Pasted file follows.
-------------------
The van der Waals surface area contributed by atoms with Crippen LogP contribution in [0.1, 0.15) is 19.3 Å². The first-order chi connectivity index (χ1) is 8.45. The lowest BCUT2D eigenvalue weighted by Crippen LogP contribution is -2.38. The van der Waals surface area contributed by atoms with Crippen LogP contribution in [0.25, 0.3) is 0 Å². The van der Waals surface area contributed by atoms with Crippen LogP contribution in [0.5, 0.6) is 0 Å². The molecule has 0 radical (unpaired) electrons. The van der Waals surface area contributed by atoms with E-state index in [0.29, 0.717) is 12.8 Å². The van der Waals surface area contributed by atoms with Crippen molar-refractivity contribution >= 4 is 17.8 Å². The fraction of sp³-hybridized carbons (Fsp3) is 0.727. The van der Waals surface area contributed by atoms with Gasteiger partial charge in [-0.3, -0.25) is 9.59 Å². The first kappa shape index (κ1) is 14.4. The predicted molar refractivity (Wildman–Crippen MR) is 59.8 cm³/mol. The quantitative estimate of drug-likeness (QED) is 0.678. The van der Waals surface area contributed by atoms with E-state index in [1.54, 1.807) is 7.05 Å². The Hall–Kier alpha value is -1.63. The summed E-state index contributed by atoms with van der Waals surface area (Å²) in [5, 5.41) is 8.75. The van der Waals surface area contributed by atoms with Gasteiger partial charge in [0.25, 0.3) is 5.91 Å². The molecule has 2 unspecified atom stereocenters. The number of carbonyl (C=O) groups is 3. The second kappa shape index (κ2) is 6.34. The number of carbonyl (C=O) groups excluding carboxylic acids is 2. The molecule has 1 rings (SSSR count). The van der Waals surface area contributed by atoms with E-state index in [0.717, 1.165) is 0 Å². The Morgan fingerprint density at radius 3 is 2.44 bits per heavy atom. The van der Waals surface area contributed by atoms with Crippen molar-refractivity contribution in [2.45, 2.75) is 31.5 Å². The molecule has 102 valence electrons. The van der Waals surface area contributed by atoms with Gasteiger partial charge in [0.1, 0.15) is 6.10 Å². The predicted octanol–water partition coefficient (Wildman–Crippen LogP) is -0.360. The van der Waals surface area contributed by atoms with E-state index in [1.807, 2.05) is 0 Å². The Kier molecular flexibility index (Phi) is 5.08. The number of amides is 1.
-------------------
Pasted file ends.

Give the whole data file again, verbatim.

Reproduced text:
The van der Waals surface area contributed by atoms with Crippen LogP contribution in [0.1, 0.15) is 19.3 Å². The first-order chi connectivity index (χ1) is 8.45. The lowest BCUT2D eigenvalue weighted by Crippen LogP contribution is -2.38. The van der Waals surface area contributed by atoms with Crippen LogP contribution in [0.25, 0.3) is 0 Å². The van der Waals surface area contributed by atoms with Crippen LogP contribution in [0.5, 0.6) is 0 Å². The molecule has 0 radical (unpaired) electrons. The van der Waals surface area contributed by atoms with E-state index in [0.29, 0.717) is 12.8 Å². The van der Waals surface area contributed by atoms with Crippen molar-refractivity contribution >= 4 is 17.8 Å². The fraction of sp³-hybridized carbons (Fsp3) is 0.727. The van der Waals surface area contributed by atoms with Gasteiger partial charge in [-0.3, -0.25) is 9.59 Å². The first kappa shape index (κ1) is 14.4. The predicted molar refractivity (Wildman–Crippen MR) is 59.8 cm³/mol. The quantitative estimate of drug-likeness (QED) is 0.678. The van der Waals surface area contributed by atoms with E-state index in [1.54, 1.807) is 7.05 Å². The Hall–Kier alpha value is -1.63. The summed E-state index contributed by atoms with van der Waals surface area (Å²) in [5, 5.41) is 8.75. The van der Waals surface area contributed by atoms with Gasteiger partial charge in [0.25, 0.3) is 5.91 Å². The molecule has 2 unspecified atom stereocenters. The number of carbonyl (C=O) groups is 3. The second kappa shape index (κ2) is 6.34. The number of carbonyl (C=O) groups excluding carboxylic acids is 2. The molecule has 1 rings (SSSR count). The van der Waals surface area contributed by atoms with E-state index in [0.717, 1.165) is 0 Å². The Morgan fingerprint density at radius 3 is 2.44 bits per heavy atom. The van der Waals surface area contributed by atoms with Crippen molar-refractivity contribution in [2.45, 2.75) is 31.5 Å². The molecule has 102 valence electrons. The van der Waals surface area contributed by atoms with Gasteiger partial charge in [0.1, 0.15) is 6.10 Å². The predicted octanol–water partition coefficient (Wildman–Crippen LogP) is -0.360. The van der Waals surface area contributed by atoms with E-state index in [1.807, 2.05) is 0 Å². The Kier molecular flexibility index (Phi) is 5.08. The number of amides is 1.